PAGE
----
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I have created a data logger using a microcontroller and 3 potentiometers (X,Y,Z).

Next I added a variable recording rate which ranges from about 1.2 Hz up to 50 Hz.

Finally I am looking to add a 'Calibration button' whereby, when the button is pressed, all readings go to zero and start measuring from there. I have had an attempt at creating the 'Calibration button' and failed. A friend who knows more about these things than me, has told me that I should try to use an interupt function.

See below.

float ZPot = 0;
float YPot = 1;
float XPot = 2;
byte SRate = 3;       //  Sample Rate Adjuster
byte Reset = 10;      //  Reset button.

float ZCalibration = 0;
float YCalibration = 0;
float XCalibration = 0;

void setup()
    pinMode(XPot, INPUT);
    pinMode(YPot, INPUT);
    pinMode(ZPot, INPUT);
    pinMode(SRate, INPUT);
    pinMode(Reset, INPUT);


void loop()
    ZPot = (analogRead(0) / 1023.0 * 105.0) - ZCalibration;
    YPot = (analogRead(1) / 1023.0 * 105.0) - YCalibration;
    XPot = (analogRead(2) / 1023.0 * 105.0) - XCalibration;

    SRate = analogRead(3) / 4;
    Reset = digitalRead(10);

    if (Reset == HIGH) {
        ZCalibration = ZPot;
        YCalibration = YPot;
        XCalibration = XPot;

    Serial.print("X Pot [mm] = ");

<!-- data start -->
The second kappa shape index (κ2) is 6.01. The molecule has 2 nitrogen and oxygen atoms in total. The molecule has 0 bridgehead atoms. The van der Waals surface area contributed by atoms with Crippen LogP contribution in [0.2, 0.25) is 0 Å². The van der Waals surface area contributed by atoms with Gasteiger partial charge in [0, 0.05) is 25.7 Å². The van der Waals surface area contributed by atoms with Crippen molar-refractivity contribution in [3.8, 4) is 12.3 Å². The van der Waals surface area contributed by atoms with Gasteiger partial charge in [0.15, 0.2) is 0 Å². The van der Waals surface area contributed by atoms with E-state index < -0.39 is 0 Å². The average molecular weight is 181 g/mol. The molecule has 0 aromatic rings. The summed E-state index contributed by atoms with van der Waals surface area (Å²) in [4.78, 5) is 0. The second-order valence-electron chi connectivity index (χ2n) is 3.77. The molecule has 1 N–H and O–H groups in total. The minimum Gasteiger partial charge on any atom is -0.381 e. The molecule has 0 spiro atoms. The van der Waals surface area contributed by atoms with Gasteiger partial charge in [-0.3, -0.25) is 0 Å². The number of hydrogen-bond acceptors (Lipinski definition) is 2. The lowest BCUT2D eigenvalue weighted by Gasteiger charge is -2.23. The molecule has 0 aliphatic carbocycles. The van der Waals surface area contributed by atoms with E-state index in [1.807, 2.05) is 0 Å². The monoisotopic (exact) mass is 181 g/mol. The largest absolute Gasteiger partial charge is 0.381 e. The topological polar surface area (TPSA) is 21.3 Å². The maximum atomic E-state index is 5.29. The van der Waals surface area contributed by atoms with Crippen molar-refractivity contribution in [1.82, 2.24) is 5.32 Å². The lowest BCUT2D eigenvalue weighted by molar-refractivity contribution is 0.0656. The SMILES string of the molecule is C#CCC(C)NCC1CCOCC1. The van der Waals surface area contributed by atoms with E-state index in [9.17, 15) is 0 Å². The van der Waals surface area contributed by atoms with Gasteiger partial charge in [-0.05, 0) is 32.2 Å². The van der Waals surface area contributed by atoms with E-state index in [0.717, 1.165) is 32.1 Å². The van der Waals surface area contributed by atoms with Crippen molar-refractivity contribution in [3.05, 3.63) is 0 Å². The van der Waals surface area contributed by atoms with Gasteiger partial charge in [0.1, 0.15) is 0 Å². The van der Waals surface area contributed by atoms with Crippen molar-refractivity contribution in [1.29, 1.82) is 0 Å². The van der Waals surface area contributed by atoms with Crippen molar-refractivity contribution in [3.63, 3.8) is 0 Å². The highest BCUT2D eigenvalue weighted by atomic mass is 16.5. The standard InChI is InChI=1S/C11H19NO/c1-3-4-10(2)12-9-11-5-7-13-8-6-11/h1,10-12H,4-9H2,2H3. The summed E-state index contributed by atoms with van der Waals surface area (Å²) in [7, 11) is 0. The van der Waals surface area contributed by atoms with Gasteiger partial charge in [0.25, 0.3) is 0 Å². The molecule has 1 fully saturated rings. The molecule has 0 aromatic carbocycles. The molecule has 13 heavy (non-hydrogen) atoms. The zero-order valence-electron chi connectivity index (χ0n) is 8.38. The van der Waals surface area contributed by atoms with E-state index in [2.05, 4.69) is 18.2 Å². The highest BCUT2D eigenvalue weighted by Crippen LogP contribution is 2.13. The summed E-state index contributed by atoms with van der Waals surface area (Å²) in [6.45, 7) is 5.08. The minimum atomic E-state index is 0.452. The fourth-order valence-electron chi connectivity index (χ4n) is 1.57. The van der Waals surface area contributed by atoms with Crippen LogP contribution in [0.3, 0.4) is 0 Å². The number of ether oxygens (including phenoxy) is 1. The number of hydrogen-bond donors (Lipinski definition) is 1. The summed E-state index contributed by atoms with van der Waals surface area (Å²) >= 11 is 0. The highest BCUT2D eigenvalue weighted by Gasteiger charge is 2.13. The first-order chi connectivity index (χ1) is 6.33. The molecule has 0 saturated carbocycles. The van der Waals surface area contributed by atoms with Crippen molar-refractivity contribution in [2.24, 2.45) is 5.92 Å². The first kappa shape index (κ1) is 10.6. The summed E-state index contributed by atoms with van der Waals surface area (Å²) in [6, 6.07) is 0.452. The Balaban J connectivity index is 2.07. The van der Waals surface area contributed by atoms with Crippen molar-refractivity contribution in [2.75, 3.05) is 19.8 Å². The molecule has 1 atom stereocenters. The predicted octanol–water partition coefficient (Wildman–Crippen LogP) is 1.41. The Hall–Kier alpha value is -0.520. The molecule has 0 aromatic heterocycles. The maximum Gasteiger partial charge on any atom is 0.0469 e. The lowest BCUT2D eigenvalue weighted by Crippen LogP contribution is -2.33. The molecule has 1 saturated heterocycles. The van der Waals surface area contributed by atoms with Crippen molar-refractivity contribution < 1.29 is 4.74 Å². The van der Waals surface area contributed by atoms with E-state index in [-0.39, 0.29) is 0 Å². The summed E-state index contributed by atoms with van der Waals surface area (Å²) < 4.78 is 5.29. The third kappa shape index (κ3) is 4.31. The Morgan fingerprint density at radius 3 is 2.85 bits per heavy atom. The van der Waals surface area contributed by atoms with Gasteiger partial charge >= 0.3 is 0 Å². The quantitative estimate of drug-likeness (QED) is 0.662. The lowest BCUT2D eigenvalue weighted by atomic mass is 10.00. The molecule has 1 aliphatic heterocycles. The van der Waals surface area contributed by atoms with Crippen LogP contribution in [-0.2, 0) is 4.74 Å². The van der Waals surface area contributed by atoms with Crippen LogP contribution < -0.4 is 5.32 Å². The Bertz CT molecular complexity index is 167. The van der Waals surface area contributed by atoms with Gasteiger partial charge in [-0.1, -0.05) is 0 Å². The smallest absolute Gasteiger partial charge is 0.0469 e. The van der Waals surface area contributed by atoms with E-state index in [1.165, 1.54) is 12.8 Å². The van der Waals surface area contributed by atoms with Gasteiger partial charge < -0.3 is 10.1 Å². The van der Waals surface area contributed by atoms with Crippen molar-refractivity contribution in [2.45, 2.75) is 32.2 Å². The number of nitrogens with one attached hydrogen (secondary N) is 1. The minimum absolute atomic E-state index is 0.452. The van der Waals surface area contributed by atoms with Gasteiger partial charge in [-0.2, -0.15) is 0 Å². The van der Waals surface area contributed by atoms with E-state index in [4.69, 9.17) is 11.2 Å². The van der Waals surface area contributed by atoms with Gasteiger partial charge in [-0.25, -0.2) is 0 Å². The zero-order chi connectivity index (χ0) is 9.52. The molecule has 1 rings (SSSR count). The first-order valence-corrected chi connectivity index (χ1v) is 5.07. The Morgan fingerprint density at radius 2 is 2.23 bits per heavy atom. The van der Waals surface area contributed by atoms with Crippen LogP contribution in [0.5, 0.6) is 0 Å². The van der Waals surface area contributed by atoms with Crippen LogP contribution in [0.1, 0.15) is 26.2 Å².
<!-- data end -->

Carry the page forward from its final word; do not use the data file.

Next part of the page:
Serial.print(XPot    );

    Serial.print("   Y Pot [mm] = ");
    Serial.print(YPot    );

    Serial.print("   Z Pot [mm] = ");
    Serial.println (ZPot  );
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1 Answer 1

An interrupt is basically a way that the MCU can run a bit of code whenever some event happens. In your case, we want it to run the calibration whenever a digital I/O pin transitions from high to low, for instance.

Have a look at attachInterrupt(interrupt, function, mode) for the code portion of it. Note that not all pins on the MCU can generate interrupts.

In terms of the electronics, the article Arduino Tutorial, Arduino inputs explains it pretty well. You probably want to have a pull-up resistor on the pin so that it is normally high, and goes to ground when the button is depressed.

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